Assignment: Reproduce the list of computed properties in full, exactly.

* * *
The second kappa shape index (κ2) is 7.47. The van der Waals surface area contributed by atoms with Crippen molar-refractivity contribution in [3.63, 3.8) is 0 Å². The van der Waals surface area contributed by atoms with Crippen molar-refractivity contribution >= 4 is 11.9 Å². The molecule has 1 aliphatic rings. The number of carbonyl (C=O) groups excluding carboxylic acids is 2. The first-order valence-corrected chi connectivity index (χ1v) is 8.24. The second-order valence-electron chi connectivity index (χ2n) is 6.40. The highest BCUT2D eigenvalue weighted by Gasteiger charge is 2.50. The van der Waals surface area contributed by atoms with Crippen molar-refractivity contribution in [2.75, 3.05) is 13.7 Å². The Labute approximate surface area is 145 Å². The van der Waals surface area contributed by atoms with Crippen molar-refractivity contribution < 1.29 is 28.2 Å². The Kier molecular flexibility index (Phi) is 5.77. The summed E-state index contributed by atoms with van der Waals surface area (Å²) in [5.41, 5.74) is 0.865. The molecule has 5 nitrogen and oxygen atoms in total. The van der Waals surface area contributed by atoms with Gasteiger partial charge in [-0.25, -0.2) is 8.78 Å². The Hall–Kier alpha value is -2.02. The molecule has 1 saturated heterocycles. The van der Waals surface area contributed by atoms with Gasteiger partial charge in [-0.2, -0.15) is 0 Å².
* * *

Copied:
The second kappa shape index (κ2) is 7.47. The van der Waals surface area contributed by atoms with Crippen molar-refractivity contribution in [3.63, 3.8) is 0 Å². The van der Waals surface area contributed by atoms with Crippen molar-refractivity contribution >= 4 is 11.9 Å². The molecule has 1 aliphatic rings. The number of carbonyl (C=O) groups excluding carboxylic acids is 2. The first-order valence-corrected chi connectivity index (χ1v) is 8.24. The second-order valence-electron chi connectivity index (χ2n) is 6.40. The highest BCUT2D eigenvalue weighted by Gasteiger charge is 2.50. The van der Waals surface area contributed by atoms with Crippen molar-refractivity contribution in [2.75, 3.05) is 13.7 Å². The Labute approximate surface area is 145 Å². The van der Waals surface area contributed by atoms with Crippen molar-refractivity contribution < 1.29 is 28.2 Å². The Kier molecular flexibility index (Phi) is 5.77. The summed E-state index contributed by atoms with van der Waals surface area (Å²) in [5.41, 5.74) is 0.865. The molecule has 5 nitrogen and oxygen atoms in total. The van der Waals surface area contributed by atoms with Gasteiger partial charge in [-0.25, -0.2) is 8.78 Å². The Hall–Kier alpha value is -2.02. The molecule has 1 saturated heterocycles. The van der Waals surface area contributed by atoms with Gasteiger partial charge in [-0.2, -0.15) is 0 Å².